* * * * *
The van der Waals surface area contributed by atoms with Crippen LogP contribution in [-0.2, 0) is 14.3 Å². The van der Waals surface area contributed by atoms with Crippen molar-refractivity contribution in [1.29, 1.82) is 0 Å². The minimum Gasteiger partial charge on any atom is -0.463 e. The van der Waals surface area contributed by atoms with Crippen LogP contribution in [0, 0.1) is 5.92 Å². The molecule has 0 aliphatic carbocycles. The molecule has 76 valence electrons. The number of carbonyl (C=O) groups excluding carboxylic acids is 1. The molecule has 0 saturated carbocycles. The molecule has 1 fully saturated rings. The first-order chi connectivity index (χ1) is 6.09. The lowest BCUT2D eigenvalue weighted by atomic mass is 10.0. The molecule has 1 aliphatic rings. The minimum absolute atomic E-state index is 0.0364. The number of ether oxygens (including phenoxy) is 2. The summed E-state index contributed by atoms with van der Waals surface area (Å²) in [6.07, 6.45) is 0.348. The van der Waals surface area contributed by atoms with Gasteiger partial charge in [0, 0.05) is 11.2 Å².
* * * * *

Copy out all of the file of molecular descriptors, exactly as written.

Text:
The van der Waals surface area contributed by atoms with Crippen LogP contribution in [-0.2, 0) is 14.3 Å². The van der Waals surface area contributed by atoms with Crippen molar-refractivity contribution in [1.29, 1.82) is 0 Å². The minimum Gasteiger partial charge on any atom is -0.463 e. The van der Waals surface area contributed by atoms with Crippen LogP contribution in [0, 0.1) is 5.92 Å². The molecule has 0 aliphatic carbocycles. The molecule has 76 valence electrons. The number of carbonyl (C=O) groups excluding carboxylic acids is 1. The molecule has 0 saturated carbocycles. The molecule has 1 fully saturated rings. The first-order chi connectivity index (χ1) is 6.09. The lowest BCUT2D eigenvalue weighted by atomic mass is 10.0. The molecule has 1 aliphatic rings. The minimum absolute atomic E-state index is 0.0364. The number of ether oxygens (including phenoxy) is 2. The summed E-state index contributed by atoms with van der Waals surface area (Å²) in [6.07, 6.45) is 0.348. The van der Waals surface area contributed by atoms with Gasteiger partial charge in [0, 0.05) is 11.2 Å².